The Church as Jesus in the World

Luke 10:1-2; Isaiah 49:6

“After this the Lord appointed seventy-two others and sent them two by two ahead of him to every town and place where he was about to go. He told them, “The harvest is plentiful, but the workers are few. Ask the Lord of the harvest, therefore, to send out workers into his harvest field” (Luke 10:1-2).

The vision of Christ is for His redeemed people to act as “Jesus in the world.”

Luke, under divine inspiration, has carefully prepared us for this moment in his gospel. In Luke 9:l, Jesus has already sent out the twelve on a Galilean mission to Jews. Later he sends them out to the Samaritans in the north. The disciples, with the exception of Judas, are all Galileans (they are northerners) and they, along with a larger group, are being asked to go into Judea and into the Transjordan area to bring the gospel. This is the first major cross-cultural step as the gospel begins its outward spiral from its base in the north to Palestine, the Graeco-Roman world, the Mediterranean basin including North Africa, Syria, Central Asia, the Far East, the depths of Africa, India, Latin America, and eventually Korea. This is an early clue by Luke of the long vision of Jesus for His redeemed community. This is the first time the gospel is going to be brought to an area filled with Gentiles. They are going to encounter new practices like unclean food. Jesus in this discourse tells them, “Eat whatever is put before you.” Don’t squabble about unclean food because this is the opportune moment – the Kingdom of God is breaking into the whole human race. Jesus Himself, the text declares, has “resolutely set his face toward Jerusalem,” and He knows that the time has come.

One of the concerns of Luke is, of course, the ongoing story of the church, the longer view of where this is all headed. Luke is the only gospel writer that gives us a companion volume, the book of Acts, which is given to extend his gospel outward and to give us some view as to its arc, its direction, as it breaches the walls of Judaism and encounters a Gentile world. It is Luke, a gentile, who, though careful to demonstrate the mission of the church as rooted in the Old Testament, gives us the last words of Jesus before His ascension. “…you will be my witnesses in Jerusalem, and in all Judea and Samaria, and to the ends of the earth.” Luke is quoting Isaiah: “… I will also make you a light for the Gentiles, that my salvation may reach to the ends of the earth” (49:6). This is the vision that Luke connects with.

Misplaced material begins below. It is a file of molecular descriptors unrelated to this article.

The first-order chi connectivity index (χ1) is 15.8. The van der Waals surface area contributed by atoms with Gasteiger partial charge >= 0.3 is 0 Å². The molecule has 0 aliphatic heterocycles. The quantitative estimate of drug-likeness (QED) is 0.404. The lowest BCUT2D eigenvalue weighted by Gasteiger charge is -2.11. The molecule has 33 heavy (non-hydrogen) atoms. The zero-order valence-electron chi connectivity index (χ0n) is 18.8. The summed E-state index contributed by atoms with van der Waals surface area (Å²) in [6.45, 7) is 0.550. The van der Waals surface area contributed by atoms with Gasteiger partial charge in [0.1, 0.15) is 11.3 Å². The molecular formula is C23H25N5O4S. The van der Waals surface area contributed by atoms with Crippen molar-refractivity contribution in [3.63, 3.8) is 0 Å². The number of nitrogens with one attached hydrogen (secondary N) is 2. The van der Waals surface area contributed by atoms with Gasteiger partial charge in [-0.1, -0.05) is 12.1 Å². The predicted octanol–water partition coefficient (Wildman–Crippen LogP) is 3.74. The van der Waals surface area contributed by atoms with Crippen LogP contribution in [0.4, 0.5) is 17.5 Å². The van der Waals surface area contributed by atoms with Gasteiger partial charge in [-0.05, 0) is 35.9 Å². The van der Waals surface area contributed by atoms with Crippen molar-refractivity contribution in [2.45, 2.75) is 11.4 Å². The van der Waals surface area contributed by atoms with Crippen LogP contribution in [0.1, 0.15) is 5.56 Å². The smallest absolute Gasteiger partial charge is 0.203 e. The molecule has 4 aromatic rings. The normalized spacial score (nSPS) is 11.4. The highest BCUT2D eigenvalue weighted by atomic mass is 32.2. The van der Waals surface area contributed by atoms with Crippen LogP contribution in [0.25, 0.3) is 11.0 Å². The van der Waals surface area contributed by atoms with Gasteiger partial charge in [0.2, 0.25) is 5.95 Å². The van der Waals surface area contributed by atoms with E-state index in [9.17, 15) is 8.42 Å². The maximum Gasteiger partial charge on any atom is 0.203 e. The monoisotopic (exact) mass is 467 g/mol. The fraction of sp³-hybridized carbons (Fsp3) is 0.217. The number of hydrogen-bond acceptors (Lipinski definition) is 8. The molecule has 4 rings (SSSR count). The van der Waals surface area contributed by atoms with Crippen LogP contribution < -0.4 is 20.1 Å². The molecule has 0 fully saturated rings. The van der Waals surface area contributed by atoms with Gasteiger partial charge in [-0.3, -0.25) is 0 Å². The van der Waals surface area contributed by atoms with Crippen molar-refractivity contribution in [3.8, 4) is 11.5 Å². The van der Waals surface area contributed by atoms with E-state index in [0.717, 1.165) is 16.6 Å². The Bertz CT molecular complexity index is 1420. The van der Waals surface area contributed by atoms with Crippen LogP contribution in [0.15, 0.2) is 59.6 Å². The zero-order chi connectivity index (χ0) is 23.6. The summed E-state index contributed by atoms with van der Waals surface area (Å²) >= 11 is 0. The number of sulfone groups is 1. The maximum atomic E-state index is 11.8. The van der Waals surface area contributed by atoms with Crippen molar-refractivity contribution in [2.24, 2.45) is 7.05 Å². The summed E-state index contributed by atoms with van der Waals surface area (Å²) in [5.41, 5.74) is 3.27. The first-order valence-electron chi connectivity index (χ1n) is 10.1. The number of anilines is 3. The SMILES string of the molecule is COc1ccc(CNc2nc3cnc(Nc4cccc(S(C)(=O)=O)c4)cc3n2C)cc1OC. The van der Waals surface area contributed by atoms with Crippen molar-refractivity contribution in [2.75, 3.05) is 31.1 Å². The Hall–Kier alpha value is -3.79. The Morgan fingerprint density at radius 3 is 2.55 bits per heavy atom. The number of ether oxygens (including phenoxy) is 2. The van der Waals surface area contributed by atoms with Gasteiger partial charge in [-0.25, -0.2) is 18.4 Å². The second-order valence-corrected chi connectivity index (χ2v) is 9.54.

Indeed, one of the greatest threats we face as a church is losing this vision. We start thinking of our work, our ministry, and even mission itself as a series of tasks that we are called to, rather than seeing what God is doing and unfolding in the world and calling us to be a part of. Mission (singular) refers to God’s initiative to redeem the world. Missions (plural) refers to the particular acts of obedience whereby He sovereignly calls us to be involved in His plan of extending His church in hundreds of different ways. Does that thrill you?! This is the great privilege and calling of Christian missions. If you forget everything else, don’t forget that – you have been called to be a part of God’s action in the world. If missions is just our initiative, our plans, our story, then we don’t know how these things might end. But because this is His story, His plan, His initiative, we can look in the back of the book and know Who wins! Jesus shall reign! His Kingdom is coming! Satan will be defeated! All things will be set right! The Apostle John captures a glimpse of this vision when he declares, “after this I looked and there before me was a great multitude that no one could count, from every nation, tribe, people and language, standing before the throne and in front of the Lamb” (Rev. 7:9). It is essential that you see your lives in continuity with Christ and His mission.